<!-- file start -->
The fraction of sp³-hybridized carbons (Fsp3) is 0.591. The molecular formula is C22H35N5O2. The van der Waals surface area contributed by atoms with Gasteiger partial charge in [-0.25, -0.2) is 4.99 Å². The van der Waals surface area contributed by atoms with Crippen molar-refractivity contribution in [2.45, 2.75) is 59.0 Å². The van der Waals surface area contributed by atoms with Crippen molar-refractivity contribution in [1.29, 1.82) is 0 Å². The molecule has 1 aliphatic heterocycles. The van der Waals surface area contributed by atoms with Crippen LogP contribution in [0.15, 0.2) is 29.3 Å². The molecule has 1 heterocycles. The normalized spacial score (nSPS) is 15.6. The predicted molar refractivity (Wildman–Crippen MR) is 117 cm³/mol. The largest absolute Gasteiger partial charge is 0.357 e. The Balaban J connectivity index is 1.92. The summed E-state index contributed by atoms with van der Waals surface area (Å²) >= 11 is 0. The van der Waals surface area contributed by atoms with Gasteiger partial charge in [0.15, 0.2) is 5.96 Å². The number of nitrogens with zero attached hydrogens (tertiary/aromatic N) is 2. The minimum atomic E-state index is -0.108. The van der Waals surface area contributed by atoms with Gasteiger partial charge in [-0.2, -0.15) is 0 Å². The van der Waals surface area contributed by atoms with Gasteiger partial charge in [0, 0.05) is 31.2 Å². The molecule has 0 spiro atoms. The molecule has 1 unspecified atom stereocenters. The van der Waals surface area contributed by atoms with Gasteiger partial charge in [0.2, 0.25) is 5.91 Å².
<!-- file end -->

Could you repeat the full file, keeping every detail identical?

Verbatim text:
The fraction of sp³-hybridized carbons (Fsp3) is 0.591. The molecular formula is C22H35N5O2. The van der Waals surface area contributed by atoms with Gasteiger partial charge in [-0.25, -0.2) is 4.99 Å². The van der Waals surface area contributed by atoms with Crippen molar-refractivity contribution in [2.45, 2.75) is 59.0 Å². The van der Waals surface area contributed by atoms with Crippen molar-refractivity contribution in [1.29, 1.82) is 0 Å². The molecule has 1 aliphatic heterocycles. The van der Waals surface area contributed by atoms with Crippen LogP contribution in [0.15, 0.2) is 29.3 Å². The molecule has 1 heterocycles. The normalized spacial score (nSPS) is 15.6. The predicted molar refractivity (Wildman–Crippen MR) is 117 cm³/mol. The largest absolute Gasteiger partial charge is 0.357 e. The Balaban J connectivity index is 1.92. The summed E-state index contributed by atoms with van der Waals surface area (Å²) >= 11 is 0. The van der Waals surface area contributed by atoms with Gasteiger partial charge in [0.15, 0.2) is 5.96 Å². The number of nitrogens with zero attached hydrogens (tertiary/aromatic N) is 2. The minimum atomic E-state index is -0.108. The van der Waals surface area contributed by atoms with Gasteiger partial charge in [-0.2, -0.15) is 0 Å². The van der Waals surface area contributed by atoms with Gasteiger partial charge in [0, 0.05) is 31.2 Å². The molecule has 0 spiro atoms. The molecule has 1 unspecified atom stereocenters. The van der Waals surface area contributed by atoms with Gasteiger partial charge in [0.2, 0.25) is 5.91 Å².